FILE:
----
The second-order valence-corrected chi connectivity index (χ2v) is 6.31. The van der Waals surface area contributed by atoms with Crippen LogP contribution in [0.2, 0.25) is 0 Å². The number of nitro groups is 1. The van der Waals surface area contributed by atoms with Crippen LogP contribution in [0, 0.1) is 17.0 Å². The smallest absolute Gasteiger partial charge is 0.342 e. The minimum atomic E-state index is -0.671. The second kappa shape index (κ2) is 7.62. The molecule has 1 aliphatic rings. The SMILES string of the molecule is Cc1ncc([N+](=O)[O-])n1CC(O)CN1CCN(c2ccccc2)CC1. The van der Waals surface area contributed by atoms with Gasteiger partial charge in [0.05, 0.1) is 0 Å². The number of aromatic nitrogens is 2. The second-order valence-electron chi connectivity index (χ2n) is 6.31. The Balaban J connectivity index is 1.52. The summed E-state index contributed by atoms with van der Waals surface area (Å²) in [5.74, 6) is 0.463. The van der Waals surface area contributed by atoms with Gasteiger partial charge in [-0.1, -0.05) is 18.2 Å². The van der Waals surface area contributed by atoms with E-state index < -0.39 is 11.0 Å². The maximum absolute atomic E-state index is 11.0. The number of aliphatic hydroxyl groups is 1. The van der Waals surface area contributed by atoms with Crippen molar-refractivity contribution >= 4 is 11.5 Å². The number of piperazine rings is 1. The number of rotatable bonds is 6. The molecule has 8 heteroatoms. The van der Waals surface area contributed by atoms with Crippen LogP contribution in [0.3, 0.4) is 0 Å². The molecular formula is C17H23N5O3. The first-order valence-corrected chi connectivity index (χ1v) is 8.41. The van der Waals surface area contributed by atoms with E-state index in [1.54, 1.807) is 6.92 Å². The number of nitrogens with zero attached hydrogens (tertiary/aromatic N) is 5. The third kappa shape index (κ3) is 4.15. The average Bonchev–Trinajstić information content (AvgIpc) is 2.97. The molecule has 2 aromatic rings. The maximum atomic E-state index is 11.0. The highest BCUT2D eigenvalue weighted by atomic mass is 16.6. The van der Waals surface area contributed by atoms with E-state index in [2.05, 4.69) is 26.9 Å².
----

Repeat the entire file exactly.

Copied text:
The second-order valence-corrected chi connectivity index (χ2v) is 6.31. The van der Waals surface area contributed by atoms with Crippen LogP contribution in [0.2, 0.25) is 0 Å². The number of nitro groups is 1. The van der Waals surface area contributed by atoms with Crippen LogP contribution in [0, 0.1) is 17.0 Å². The smallest absolute Gasteiger partial charge is 0.342 e. The minimum atomic E-state index is -0.671. The second kappa shape index (κ2) is 7.62. The molecule has 1 aliphatic rings. The SMILES string of the molecule is Cc1ncc([N+](=O)[O-])n1CC(O)CN1CCN(c2ccccc2)CC1. The van der Waals surface area contributed by atoms with Gasteiger partial charge in [0.05, 0.1) is 0 Å². The number of aromatic nitrogens is 2. The second-order valence-electron chi connectivity index (χ2n) is 6.31. The Balaban J connectivity index is 1.52. The summed E-state index contributed by atoms with van der Waals surface area (Å²) in [5.74, 6) is 0.463. The van der Waals surface area contributed by atoms with Gasteiger partial charge in [-0.1, -0.05) is 18.2 Å². The van der Waals surface area contributed by atoms with E-state index < -0.39 is 11.0 Å². The maximum absolute atomic E-state index is 11.0. The number of aliphatic hydroxyl groups is 1. The van der Waals surface area contributed by atoms with Crippen molar-refractivity contribution >= 4 is 11.5 Å². The number of piperazine rings is 1. The number of rotatable bonds is 6. The molecule has 8 heteroatoms. The van der Waals surface area contributed by atoms with Crippen LogP contribution in [0.3, 0.4) is 0 Å². The molecular formula is C17H23N5O3. The first-order valence-corrected chi connectivity index (χ1v) is 8.41. The van der Waals surface area contributed by atoms with E-state index in [1.54, 1.807) is 6.92 Å². The number of nitrogens with zero attached hydrogens (tertiary/aromatic N) is 5. The third kappa shape index (κ3) is 4.15. The average Bonchev–Trinajstić information content (AvgIpc) is 2.97. The molecule has 2 aromatic rings. The maximum atomic E-state index is 11.0. The highest BCUT2D eigenvalue weighted by atomic mass is 16.6. The van der Waals surface area contributed by atoms with E-state index in [2.05, 4.69) is 26.9 Å².